We investigated the effects of intracoronary transplantation of CD34(+) cells on myocardial perfusion in patients with nonischemic dilated cardiomyopathy (DCM).We enrolled 21 patients with DCM (left ventricular ejection fraction [LVEF] <40%, New York Heart Association functional class III) who underwent peripheral stem cell mobilization with granulocyte-colony stimulating factor (G-CSF). CD34(+) cells were collected by means of apheresis. Patients underwent myocardial perfusion imaging, and CD34(+) cells were injected in the coronary artery supplying viable segments with reduced myocardial perfusion and regional dysfunction. Myocardial perfusion imaging was repeated 6 months later. Clinical response to stem cell therapy was predefined as a change in LVEF >5%. The majority of patients were men (81%) with an overall mean age 53 ± 9 years, LVEF 25 ± 5%, and 6-minute walking distance 354 ± 71 m. Myocardial perfusion defects at rest were observed in 86% of patients and were more common in the left anterior descending territory (50%). At 6 months' follow-up, there was a significant improvement in rest myocardial perfusion scores (6.3 ± 5.8 vs 3.1 ± 4.3; P < .001), LVEF (25 ± 7% vs 29 ± 8%; P = .005), and 6-minute walking distance (354 ± 71 m vs 404 ± 91 m; P < .001). Responders to stem cell therapy had lower summed rest perfusion score at both baseline (3.2 ± 3.0 vs 9.1 ± 6.3; P = .015) and follow-up (1.0 ± 1.5 vs 5.0 ± 5.1; P = .028).CD34(+) cell transplantation may lead to improved myocardial perfusion in patients with nonischemic DCM. Patients with less severe myocardial perfusion defects at baseline may have an increased likelihood to respond to intracoronary CD34(+) cell transplantation.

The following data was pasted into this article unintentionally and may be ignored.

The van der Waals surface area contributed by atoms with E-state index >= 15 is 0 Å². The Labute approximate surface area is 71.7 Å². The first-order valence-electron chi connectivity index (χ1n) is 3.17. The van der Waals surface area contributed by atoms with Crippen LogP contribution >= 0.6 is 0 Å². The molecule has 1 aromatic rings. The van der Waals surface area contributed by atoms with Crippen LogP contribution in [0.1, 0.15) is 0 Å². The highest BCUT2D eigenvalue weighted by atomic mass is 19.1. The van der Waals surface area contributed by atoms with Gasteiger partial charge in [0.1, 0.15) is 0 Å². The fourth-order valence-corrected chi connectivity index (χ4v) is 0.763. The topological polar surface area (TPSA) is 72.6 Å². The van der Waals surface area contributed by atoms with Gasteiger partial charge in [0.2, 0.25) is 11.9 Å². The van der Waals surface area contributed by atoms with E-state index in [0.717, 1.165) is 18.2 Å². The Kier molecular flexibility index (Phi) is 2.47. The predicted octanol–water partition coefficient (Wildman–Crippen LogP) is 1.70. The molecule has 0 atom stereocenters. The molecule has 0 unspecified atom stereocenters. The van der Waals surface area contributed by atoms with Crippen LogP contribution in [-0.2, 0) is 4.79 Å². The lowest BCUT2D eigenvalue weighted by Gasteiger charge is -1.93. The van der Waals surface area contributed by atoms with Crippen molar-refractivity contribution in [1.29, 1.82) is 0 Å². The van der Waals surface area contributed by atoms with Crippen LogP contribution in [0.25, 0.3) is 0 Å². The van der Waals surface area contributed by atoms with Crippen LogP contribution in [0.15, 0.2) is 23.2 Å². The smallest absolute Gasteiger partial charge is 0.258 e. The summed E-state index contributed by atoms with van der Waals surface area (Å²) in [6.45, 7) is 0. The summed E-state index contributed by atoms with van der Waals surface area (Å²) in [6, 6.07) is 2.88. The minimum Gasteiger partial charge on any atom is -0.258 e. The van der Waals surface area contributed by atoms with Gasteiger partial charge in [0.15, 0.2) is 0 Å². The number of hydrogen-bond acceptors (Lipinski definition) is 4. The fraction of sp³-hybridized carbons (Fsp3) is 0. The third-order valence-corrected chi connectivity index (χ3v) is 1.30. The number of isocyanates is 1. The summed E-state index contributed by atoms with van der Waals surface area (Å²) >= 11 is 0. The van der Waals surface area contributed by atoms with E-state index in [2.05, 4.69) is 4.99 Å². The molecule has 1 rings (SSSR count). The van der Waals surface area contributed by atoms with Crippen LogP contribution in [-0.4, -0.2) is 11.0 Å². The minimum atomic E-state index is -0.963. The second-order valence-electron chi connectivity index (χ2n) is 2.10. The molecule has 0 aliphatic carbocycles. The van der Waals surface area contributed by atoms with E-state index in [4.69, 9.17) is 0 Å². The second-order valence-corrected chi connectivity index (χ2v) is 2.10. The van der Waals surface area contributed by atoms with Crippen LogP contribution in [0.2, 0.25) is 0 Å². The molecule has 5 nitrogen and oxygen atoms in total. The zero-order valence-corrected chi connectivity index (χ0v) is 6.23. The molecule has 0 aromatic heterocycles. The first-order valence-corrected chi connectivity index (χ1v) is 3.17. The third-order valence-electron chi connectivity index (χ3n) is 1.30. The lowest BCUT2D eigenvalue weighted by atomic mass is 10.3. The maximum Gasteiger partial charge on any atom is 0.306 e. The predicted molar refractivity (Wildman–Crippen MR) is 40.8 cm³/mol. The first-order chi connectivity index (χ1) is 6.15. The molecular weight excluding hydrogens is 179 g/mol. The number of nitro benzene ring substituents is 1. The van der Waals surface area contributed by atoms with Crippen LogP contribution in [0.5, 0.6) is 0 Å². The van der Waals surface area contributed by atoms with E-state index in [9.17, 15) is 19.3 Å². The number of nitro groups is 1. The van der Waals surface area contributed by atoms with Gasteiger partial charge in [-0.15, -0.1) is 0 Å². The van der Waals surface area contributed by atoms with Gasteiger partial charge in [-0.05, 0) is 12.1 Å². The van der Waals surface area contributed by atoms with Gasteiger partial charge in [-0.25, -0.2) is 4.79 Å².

View details for DOI 10.1016/j.cardfail.2014.11.005
View details for PubMedID 25459687